WW2010
University of Illinois

WW2010
 
  welcome
 
  online guides
 
> archives
 
  educational cd-rom
 
  current weather
 
  about ww2010
 
  index

Archives
 
> case studies

Case Studies
 
  introduction
 
> veterans day snow
 
  hurricane andrew
 
  4/19 il tornadoes
 
  superstorm '93

Veterans Day Snow
 
  introduction
 
> personal perspective
 
  data and analysis
 
  advanced topics

Personal Perspective
 
  newspaper clippings
 
  north chardon, ohio
 
> shaker hts, ohio
 
  eyewitness log

User Interface
 
  graphics
> text

NOTE: We've guessed that you're not using a client that supports colored tables and have tried to compensate. Low graphics mode looks much better on clients that do... we recommend switching to Netscape 3.0 or Microsoft Internet Explorer.
.
Photographs from Shaker Hts., Ohio
November 9-14, 1996 in the Great Lakes

The following pictures were scanned from photographs provided by Lorra Laven (see second photograph) who lives in Shaker Hts, Ohio in eastern Cuyahoga county. The photos were taken on November 10,13 and 14th, 1996. Lorra has also provided an entertaining and thorough eyewitness log of this case study.

[Image: covered shrubs (65K)]
Photograph by: Lorra Laven

The wet snowfall from a cyclone on Nov 9-10, 1996 and the subsequent heavy LES event, devastated trees and shrubs in the "Heights" suburbs east & southeast of Cleveland, Ohio. The clean-up costs in Shaker Hts. alone were estimated at $ 2.5 million dollars - the cleanup is nearly complete as of early July, 1997.

[Image: standing in the snow (65K)]
Photograph by: Lorra Laven

There were many trees which suffered the same fate as pictured below. Instead of losing individual branches or uprooting - the tree literally split down the main trunk, opening like an "ear of corn".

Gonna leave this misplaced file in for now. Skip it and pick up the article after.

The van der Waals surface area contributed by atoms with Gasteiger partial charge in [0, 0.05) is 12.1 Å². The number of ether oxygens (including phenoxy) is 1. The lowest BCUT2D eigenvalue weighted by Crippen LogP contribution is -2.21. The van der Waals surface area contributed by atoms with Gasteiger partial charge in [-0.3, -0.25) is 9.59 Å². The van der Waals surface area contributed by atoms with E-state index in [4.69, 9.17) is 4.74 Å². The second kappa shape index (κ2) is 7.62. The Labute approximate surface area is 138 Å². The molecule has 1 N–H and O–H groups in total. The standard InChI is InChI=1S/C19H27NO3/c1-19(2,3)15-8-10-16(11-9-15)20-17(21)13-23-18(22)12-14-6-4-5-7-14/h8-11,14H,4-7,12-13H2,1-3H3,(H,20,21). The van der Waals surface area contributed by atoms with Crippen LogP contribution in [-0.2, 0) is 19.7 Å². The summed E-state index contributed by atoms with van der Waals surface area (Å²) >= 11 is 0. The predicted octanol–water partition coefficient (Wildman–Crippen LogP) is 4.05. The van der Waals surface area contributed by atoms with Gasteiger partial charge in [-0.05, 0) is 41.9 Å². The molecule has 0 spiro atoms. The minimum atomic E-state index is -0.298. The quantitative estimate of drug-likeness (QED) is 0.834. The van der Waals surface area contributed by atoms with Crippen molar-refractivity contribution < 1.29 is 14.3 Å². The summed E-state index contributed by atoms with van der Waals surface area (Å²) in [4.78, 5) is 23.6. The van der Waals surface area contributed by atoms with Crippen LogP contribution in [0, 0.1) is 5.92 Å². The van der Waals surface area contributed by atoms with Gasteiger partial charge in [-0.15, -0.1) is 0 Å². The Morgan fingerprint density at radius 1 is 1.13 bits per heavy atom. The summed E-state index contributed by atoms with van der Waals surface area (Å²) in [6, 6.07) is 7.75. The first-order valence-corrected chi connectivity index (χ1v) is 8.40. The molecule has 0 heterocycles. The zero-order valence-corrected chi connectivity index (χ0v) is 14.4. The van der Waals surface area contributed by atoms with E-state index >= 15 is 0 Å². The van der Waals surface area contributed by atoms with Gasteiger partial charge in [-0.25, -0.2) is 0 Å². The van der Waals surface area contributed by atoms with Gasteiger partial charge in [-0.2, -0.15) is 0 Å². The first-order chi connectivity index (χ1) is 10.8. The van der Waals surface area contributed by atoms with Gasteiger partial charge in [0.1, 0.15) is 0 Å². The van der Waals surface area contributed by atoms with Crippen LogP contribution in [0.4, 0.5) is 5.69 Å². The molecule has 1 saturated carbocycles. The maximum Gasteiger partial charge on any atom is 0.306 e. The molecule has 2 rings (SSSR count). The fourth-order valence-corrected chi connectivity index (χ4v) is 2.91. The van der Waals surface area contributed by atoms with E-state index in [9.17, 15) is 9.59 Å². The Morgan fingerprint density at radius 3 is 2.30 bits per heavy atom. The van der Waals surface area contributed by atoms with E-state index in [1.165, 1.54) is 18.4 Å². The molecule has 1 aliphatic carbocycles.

[Image: damaged tree (78K)]
Photograph by: Lorra Laven

Snowfall in Shaker Hts. was estimated by spotters at about 50" with perhaps 36-38" on the ground at any one time. The snow fell in intense bands with variable breaks between bands. Bright sunshine was intermittently observed on the first four days of the storm - as was thunder and lightning! The greatest one-hour accumulation reported from this location was 3.5" on Monday evening Nov 11, 1996.

[Image: heavy snow on rooftops (67K)]
Photograph by: Lorra Laven

The consistency of the snowfall was denser compared to typical lake-effect snow. The lake was very warm in this early season storm and surface temperatures never fell much below freezing. Denser frozen precipitation particles such as snow grains, graupel, and snow pellets (a dense aggregate of snow crystals and graupel) were all common during the storm suggesting the clouds contained an unusually high amount of liquid water and possibly very strong updrafts (compared to other lake-effect storms).

[Image: corn snow (64K)]
Photograph by: Lorra Laven



north chardon, ohio
Terms for using data resources. CD-ROM available.
Credits and Acknowledgments for WW2010.
Department of Atmospheric Sciences (DAS) at
the University of Illinois at Urbana-Champaign.

Eyewitness Log